And if you hear an echo of the Celtic Monasteries of the era just past the collapse of the Roman Empire in the West, yes, it is there: we have in this historic movement a proven survivable institution that became a cluster of resilient centres for preserving civilisation and upliftment of the local community, which we can then adapt to modern circumstances.

Now, think about integrating this with the work of our region's universities and Disaster/ Emergency Management Offices. The latter need reliable, capable machines, and the former need seed-plots to do pioneering research.

While I am at it, let me plug the astonishing grid beam modular furniture and mechanical prototyping system based on square section wood or metal members with a grid of drilled holes on a pitch equal to the side of the square:, e.g. 1 and a 1/2 inch square timber [officially 2 x 2] will use a 1 1/2 inch spaced hole system.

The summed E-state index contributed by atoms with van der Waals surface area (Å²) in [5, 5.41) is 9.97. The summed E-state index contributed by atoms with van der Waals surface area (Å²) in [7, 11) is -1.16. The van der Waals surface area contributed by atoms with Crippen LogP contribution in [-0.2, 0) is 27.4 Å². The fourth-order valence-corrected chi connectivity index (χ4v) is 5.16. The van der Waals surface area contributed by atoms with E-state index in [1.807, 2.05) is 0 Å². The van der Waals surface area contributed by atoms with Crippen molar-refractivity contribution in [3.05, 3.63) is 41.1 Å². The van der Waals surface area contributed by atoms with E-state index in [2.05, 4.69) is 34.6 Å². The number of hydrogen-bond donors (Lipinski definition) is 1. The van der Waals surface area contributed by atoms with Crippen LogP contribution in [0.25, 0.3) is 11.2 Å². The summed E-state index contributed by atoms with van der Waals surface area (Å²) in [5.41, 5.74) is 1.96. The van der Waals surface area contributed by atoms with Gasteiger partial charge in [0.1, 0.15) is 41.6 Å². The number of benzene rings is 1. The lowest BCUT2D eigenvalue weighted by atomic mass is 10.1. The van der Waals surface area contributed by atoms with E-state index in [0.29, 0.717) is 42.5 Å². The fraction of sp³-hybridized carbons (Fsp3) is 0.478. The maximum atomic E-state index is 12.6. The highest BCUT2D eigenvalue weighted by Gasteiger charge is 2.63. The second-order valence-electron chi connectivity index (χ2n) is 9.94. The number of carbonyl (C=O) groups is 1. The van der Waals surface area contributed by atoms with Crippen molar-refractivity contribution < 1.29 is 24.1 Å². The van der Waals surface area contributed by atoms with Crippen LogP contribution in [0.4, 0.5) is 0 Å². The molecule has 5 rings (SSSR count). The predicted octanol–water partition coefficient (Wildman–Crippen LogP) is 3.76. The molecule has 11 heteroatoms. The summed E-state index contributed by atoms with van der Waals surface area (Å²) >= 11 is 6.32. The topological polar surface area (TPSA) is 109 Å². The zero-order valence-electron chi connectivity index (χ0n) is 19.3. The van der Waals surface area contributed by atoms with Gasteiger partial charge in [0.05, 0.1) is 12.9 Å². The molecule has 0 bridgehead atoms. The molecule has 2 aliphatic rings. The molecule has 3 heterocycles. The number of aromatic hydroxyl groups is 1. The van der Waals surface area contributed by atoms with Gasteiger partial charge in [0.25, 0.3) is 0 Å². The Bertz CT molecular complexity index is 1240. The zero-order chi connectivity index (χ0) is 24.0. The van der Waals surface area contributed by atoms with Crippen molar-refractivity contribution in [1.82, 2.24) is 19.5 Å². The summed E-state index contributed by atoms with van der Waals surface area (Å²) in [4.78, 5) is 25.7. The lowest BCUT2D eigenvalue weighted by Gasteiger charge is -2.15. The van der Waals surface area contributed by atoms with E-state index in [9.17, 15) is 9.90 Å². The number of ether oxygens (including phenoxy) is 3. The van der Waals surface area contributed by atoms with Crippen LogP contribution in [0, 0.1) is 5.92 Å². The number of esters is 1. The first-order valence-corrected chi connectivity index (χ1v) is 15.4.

The latter also need to have off-grid energy systems, rapid build housing solutions, easily packed modular furniture, remotely piloted or semi- autonomous reconnaissance machines. [Think here robotic aircraft -- some of which (as the recent Montserrat Craig Cabey disappearance at sea on a jet ski case reminds me . . . ) need to have long range maritime search capacity; and snaking and/or crawling robots that can go into the sort of pancake collapsed environment we saw on our TVs since January, as well.]

Then we need C21 Schooners capable of both motor and wind driven travel across our region at reasonable cost, for robust regional trade. Nor have I forgotten the need for sealift and airlift that can move containerised modular equipment and people rapidly across our region and for linking regional hub ports to the wider world.